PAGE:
The most successful of the Hammer vampire films in America, where it was a drive-in blockbuster aided by tongue in cheek ads with the strapline ‘boy does he give a good hickey’ this is the most generic but also the most visually impressive Dracula film Hammer made. Two priests trying to exorcise Dracula’s castle inadvertently release him from his icy tomb. He enslaves one and causes the death of the other, having taken offence that they have barred the door of his castle with a huge gold cross. Worse than fly-tipping if you’re a 400 year old undead king. There’s a fairly perfunctory tale of young love interwoven between the blood sucking but Lee really is ferocious in this one, particularly in the scene where he rips a huge stake from his own heart, blood gushing everywhere, because his would-be assassin cannot say the required prayers to finish him off. Oscar winning cinematographer Freddie Francis is in the director’s chair this time and focusses on the visuals as much as the story, using coloured filters left over from The Innocents to give the film a unique, dream-like look.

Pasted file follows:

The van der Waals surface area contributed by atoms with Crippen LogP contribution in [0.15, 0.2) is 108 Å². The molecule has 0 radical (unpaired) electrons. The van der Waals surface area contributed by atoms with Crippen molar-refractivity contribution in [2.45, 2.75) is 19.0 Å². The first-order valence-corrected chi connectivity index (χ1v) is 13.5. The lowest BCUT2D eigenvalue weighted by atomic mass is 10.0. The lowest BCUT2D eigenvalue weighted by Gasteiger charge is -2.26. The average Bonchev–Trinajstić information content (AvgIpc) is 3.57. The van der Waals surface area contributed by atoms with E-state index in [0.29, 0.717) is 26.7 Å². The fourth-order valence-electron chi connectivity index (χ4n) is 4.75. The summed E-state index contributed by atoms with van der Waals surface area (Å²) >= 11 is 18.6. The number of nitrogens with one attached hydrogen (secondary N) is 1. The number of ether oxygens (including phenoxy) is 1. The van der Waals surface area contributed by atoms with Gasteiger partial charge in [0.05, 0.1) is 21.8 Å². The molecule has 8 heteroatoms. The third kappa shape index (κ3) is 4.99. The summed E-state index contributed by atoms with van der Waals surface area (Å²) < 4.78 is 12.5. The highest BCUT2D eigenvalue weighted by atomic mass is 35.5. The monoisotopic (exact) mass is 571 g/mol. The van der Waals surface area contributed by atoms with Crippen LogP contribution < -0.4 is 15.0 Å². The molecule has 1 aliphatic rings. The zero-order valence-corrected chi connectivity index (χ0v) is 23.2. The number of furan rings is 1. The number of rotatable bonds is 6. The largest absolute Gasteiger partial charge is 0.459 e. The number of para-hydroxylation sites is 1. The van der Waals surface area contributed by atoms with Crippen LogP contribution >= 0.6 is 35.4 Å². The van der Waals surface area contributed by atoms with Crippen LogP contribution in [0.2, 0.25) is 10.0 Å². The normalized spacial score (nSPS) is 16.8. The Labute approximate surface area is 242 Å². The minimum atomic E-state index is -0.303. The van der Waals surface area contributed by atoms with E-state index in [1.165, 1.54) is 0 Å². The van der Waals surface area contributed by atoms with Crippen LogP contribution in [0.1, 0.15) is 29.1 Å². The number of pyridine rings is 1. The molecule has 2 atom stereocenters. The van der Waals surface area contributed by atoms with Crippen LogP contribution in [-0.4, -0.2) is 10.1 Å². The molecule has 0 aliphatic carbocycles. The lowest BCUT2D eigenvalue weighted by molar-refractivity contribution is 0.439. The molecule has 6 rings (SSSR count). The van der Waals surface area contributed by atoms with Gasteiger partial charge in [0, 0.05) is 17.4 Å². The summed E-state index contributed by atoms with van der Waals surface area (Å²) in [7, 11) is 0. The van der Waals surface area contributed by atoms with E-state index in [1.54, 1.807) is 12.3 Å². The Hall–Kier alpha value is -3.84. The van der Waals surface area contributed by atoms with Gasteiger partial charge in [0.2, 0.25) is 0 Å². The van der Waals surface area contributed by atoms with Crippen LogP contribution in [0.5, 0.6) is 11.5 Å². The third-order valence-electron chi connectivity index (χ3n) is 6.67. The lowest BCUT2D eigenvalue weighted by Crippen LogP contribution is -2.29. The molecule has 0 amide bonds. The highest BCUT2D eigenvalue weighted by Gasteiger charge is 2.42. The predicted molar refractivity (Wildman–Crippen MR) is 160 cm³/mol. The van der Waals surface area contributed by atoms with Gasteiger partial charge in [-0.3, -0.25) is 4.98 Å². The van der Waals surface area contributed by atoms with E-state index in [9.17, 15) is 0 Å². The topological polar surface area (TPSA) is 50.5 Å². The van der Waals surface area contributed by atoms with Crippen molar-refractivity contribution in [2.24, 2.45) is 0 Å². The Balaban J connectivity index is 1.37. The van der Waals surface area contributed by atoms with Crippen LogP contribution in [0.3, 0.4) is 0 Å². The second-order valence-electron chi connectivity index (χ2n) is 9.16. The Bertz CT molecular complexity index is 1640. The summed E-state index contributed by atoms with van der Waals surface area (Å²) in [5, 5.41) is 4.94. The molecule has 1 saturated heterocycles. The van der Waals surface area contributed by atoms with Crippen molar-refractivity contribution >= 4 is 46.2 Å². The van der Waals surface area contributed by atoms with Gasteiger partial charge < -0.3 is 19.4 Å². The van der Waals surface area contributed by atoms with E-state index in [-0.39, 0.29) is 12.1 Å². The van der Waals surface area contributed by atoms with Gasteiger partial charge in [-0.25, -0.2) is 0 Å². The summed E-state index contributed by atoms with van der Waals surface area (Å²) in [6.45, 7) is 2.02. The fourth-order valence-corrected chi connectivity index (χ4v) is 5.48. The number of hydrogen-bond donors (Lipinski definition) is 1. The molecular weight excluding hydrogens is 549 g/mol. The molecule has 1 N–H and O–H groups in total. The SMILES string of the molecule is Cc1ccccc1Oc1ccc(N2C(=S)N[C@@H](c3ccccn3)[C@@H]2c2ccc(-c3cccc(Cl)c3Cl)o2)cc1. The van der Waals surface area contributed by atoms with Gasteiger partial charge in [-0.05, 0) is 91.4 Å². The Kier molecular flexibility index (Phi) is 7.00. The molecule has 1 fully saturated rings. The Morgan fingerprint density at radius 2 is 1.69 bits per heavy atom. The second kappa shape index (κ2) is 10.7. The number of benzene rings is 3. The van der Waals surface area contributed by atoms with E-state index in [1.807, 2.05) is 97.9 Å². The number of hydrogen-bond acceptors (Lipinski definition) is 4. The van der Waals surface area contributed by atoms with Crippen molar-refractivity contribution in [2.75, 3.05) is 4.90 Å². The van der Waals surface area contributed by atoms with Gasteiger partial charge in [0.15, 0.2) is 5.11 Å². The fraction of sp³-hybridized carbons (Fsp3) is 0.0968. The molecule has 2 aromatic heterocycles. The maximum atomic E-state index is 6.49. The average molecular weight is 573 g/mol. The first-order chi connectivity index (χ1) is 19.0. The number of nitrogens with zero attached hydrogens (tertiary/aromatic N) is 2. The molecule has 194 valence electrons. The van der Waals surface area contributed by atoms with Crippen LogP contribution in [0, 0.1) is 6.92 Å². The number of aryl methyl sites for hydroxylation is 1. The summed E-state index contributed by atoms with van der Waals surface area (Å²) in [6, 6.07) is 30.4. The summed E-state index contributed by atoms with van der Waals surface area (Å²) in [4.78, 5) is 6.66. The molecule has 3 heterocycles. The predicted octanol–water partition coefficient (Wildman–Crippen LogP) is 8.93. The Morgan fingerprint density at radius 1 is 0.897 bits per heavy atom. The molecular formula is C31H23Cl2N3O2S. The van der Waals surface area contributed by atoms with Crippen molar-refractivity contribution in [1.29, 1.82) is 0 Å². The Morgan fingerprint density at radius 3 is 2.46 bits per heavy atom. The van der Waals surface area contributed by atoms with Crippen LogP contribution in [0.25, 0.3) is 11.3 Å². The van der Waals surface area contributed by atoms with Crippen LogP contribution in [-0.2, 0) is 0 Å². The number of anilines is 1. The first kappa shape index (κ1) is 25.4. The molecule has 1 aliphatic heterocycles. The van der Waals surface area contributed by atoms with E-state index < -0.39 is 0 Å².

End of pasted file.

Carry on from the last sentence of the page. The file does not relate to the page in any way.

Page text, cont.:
The Satanic Rites of Dracula

This sequel to Dracula AD 1972 picks up not long after that outing, with a resurrected Count masquerading as property tycoon DD Denham in a plotline seemingly pilfered wholesale from Diamonds Are Forever. He has MI5 after him too, as spycatcher William Franklyn brings in Michael Coles and Peter Cushing to help him investigate things going bump in the night as a mysterious cult of high society dabblers attempt to bring about a vampiric Armageddon by unleashing bubonic plague on the world. At times it feels like an adult version of The New Avengers and it’s hard not to see budgetary constraints hampering the film-makers’ ambition, but this bizarre spy/horror hybrid is surprisingly compelling viewing and Lee and Cushing have fun in their last proper horror film together. Dracula’s climatic death by hawthorn bush is both ignominious and inventive.

Vampire Circus

Hammer made 3 very interesting vampire films as they were winding down in the 70s. This, The Legend of the 7 Golden Vampires and Captain Kronos – Vampire Hunter are all flawed but entertaining movies that tried hard to do something new with the genre. All three have merit but Vampire Circus is definitely the best, with its confined, plague town siege mentality and exotic vampires which turn into animals. The film’s ‘Circus of Nights’ is a creepy concept and the mortals who become its victims never seem to have much of a chance in this bleakly kinky shocker. Had this film been made in the 80s it would’ve fitted in well with the zeitgeist of The Howling and Cat People. As it is it remains a stylish curio for fans of the macabre.